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## Three-dimensional Line

The first data set examined is a sampling of points from a line in three-dimensional space. While it would be much faster in this case to simply draw the points using standard 3-D graphics techniques, the example is useful to help appreciate the search strategies used in N-Land. Figure 3a shows an integer sampling of a line in three-dimensional space going from point (0, 0, 0) to (9, 9, 5). The tick marks indicate discretization of each dimension, with the longer marks indicating changes in the slower dimensions. Intuitively, there should be a way to look at this line that shows all the points aligned together.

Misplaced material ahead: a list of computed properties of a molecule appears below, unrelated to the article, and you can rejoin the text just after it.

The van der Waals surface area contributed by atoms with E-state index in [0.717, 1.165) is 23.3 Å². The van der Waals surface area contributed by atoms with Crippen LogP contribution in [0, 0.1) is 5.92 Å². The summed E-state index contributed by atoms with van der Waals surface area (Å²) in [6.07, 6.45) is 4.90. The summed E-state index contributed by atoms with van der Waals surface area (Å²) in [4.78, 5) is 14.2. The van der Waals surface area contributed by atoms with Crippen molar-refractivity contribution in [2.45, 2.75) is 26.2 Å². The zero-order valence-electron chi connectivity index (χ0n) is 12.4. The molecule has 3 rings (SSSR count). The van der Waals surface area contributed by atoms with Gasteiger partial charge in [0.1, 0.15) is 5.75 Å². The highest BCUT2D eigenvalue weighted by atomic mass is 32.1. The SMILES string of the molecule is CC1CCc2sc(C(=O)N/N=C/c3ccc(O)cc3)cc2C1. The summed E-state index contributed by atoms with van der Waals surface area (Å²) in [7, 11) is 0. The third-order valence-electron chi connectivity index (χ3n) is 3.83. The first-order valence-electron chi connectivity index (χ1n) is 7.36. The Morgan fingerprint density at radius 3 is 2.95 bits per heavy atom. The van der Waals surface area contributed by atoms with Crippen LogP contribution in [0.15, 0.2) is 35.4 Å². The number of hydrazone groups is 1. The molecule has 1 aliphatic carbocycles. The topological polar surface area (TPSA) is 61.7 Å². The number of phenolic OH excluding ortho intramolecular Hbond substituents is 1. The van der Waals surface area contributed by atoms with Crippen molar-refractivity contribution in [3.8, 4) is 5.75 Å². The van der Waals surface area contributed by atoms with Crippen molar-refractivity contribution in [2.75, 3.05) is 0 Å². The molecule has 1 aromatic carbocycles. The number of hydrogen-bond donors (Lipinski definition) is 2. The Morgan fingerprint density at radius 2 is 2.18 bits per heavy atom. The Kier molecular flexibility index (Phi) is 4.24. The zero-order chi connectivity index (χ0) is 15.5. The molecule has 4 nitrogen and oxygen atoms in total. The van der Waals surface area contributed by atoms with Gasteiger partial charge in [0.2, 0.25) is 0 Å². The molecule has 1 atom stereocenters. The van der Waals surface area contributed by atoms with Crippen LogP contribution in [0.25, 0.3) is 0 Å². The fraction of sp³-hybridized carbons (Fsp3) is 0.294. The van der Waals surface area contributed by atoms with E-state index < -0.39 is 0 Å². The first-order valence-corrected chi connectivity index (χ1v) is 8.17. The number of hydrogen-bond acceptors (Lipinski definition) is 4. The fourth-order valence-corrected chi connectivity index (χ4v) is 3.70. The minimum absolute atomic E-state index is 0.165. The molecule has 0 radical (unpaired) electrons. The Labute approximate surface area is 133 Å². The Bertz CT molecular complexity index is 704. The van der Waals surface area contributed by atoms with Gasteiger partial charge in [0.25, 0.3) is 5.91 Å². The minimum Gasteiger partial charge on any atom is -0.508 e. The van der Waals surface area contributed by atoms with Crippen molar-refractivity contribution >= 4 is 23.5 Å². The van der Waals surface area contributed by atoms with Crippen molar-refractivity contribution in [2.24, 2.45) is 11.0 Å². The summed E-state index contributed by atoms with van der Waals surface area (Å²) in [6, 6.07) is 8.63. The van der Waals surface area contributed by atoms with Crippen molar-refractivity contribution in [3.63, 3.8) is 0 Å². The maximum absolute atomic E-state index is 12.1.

Bringing the line into parallel with one of the major viewing planes should cause the points to line up, so the first shear chosen was a negative 60 degree shear, with dimension 3 (Z axis) as the shearing axis and dimension 2 (Y axis) as the fixed axis. The results are shown in Figure 3b.

Finally, a shear of negative 30 degrees is applied, this time using dimension 3 as the fixed axis and dimension 1 as the shearing axis. This brings the points into alignment, and after clipping creates a coherent line, as seen in Figure 3c.

Next: Four-dimensional Hypersurface Up: USING N-LAND: CASE STUDIES Previous: USING N-LAND: CASE STUDIES
Matthew Ward
1999-02-23